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oh Boy! Boys are getting it too…

Posted by on Feb 11, 2011 in Blog Posts | 6 comments

After a post last week, with a link to one of my favorite blogs, about body image and talking to kids, some moms (on FB too) commented how boys are getting hit with this too.

I took a photo of this ad that was in the free WebMD (I think) magazine at the doctor’s office. This ad is from an INSURANCE COMPANY! A company that is supposed to promote health and wellness.

The caption says, “Improve. It feels good,” while two teenage boys look at a muscle magazine. The picture of the man on the cover is grotesque (to me) in it’s exaggerated muscle. A body type that is not achievable for probably 97% of the population, and probably steroid enhanced, and if not, probably takes several hours a day of working out, obsessing about intake etc. In short, an image that is every bit as damaging as the dead-eyed pictures of wasting super-models. And I doubt pursuing or achieving this body- “feels good.” With boys increasingly being diagnosed with eating disorders, these are far from benign messages.

Have you seen similar ads? Outrageous, I’d say. I tried to do a little digging to see whom to complain to, but no luck. I’ll keep looking. Moms of sons, are your boys feeling the pressure to conform to impossible standards as well?

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6 Comments

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  1. Miranda

    When I was in my late teens, I worked on the reception desk of a small bodybuilding gym for several years, and I can tell you that the obsession men and women (of all ages) had with achieving the ‘perfect body’ was pretty disturbing. Many teenage boys and young men were clearly on steroids,and were totally fixated with ‘bulking up'(getting as muscular as possible). At the same time, they desperately wanted to get ‘ripped’ (where you lose as much bodyfat as possible, so that the muscles stand out and look more sculpted). Almost all of them dabbled in abnormally strict diets, ultra-low in fat and totally unappetising (eg, water-packed tuna,or six boiled egg whites+ steamed vegetable and boiled rice -with absolutely NO added fat or salt-as a typical meal, supplemented by protein shakes, etc). Also, a lot of force feeding went on. You HAD to eat your six meals a day, whether you were hungry or not. It seemed to me like a kind of ‘reverse anorexia’. During the time I was there, I noticed a lot of behaviours and attitudes in people that seemed to have an awful lot in common with eating disorders (extreme body insecurity, rebound bingeing on high fat forbidden foods,working out even during fatigue, illness or injury, preoccupation with food in general…).It was crazy. The worst thing was when a twenty year old guy (who admitted freely that he took steroids)died from vomiting one of his forced meals in his sleep. The sad and pathetic thing was that he really looked awful when he took steroids and got so big. If only he had understood that.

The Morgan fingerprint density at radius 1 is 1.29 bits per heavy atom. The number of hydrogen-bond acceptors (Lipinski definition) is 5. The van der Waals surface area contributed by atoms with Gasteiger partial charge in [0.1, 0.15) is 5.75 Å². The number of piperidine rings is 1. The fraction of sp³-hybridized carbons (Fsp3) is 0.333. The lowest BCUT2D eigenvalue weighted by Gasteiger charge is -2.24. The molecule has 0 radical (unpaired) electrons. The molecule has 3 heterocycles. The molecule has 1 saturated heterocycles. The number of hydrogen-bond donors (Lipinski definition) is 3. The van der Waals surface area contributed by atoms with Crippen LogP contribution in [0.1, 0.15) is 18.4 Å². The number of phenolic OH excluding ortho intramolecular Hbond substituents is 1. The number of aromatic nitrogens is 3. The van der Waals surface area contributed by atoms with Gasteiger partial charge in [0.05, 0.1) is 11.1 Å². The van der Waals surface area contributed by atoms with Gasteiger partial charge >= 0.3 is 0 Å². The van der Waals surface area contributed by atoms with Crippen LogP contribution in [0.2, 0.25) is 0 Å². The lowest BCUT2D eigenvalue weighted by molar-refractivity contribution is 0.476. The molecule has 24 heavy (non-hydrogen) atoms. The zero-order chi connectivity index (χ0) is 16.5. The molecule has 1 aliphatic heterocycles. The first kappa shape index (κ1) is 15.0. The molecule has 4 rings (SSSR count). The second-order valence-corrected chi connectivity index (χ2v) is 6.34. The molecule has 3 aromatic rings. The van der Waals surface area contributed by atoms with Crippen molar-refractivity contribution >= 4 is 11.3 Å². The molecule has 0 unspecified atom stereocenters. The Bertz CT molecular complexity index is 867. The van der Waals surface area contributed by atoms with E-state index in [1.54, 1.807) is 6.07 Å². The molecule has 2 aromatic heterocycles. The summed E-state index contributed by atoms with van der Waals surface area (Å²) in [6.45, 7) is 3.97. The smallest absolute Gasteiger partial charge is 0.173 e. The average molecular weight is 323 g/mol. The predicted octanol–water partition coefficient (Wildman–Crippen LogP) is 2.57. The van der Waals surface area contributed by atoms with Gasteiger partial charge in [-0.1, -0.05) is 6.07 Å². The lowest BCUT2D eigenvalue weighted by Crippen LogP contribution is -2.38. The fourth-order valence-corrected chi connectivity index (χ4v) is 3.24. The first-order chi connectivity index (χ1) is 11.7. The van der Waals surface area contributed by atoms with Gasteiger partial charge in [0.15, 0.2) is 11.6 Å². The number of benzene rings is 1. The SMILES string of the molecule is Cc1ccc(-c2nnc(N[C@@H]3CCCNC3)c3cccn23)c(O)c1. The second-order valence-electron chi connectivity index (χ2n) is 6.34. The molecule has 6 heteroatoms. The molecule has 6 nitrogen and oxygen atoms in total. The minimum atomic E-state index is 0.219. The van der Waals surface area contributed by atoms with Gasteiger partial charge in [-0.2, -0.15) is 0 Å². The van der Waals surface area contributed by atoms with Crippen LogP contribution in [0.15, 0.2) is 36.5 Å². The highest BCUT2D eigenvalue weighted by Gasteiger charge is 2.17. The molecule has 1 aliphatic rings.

Another thing I noticed was that many young guys were very influenced by muscle magazines, and various muscle (or karate) guys in the same way that so many women and girls are negatively affected by the perfect images of models in fashion magazines. You see your idol and you want to mould yourself like him or her,which is of course impossible. It’s tragic.

  2. Anne

    Kendra makes a good point. My husband stopped subscribing to Men’s Health a while ago when actual healthy living advice kept getting less and less, pushed aside for more ‘six pack abs and a gun show’ crap. Neither one of us thought that was a good thing to expose our son to. All the usual channels are starting to target boys/men. Nutri-system ads especially – then again they seem to go for the shotgun approach “Female? Male? Senior? Diabetic? None of you are good enough as you are!” So far, I don’t think my son has expressed any pressure to conform to a certain ideal – unless I count the way he demands a haircut when his hair gets the tiniest bit too long. That may just be his own thing though :)

  3. JeninCanada

    My son is only four and he’s already caught on to the idea that he needs to be STRONG. Not smart, not compassionate or kind, just strong. This has become the new thing since he started JK in September.

  4. Kendra (Voice in Recovery)

    Yah this is truly a trend seen in all male muscle and fitness mags as well. We often talk about women, but the men are getting pressure for ideal body types as well. But this one is unreal. Thanks for sharing. Will be posting it on ViR.

    • katja

      thanks. Pretty awful stuff. Maybe one of your readers will know whom to send our appropriately outraged correspondence to :)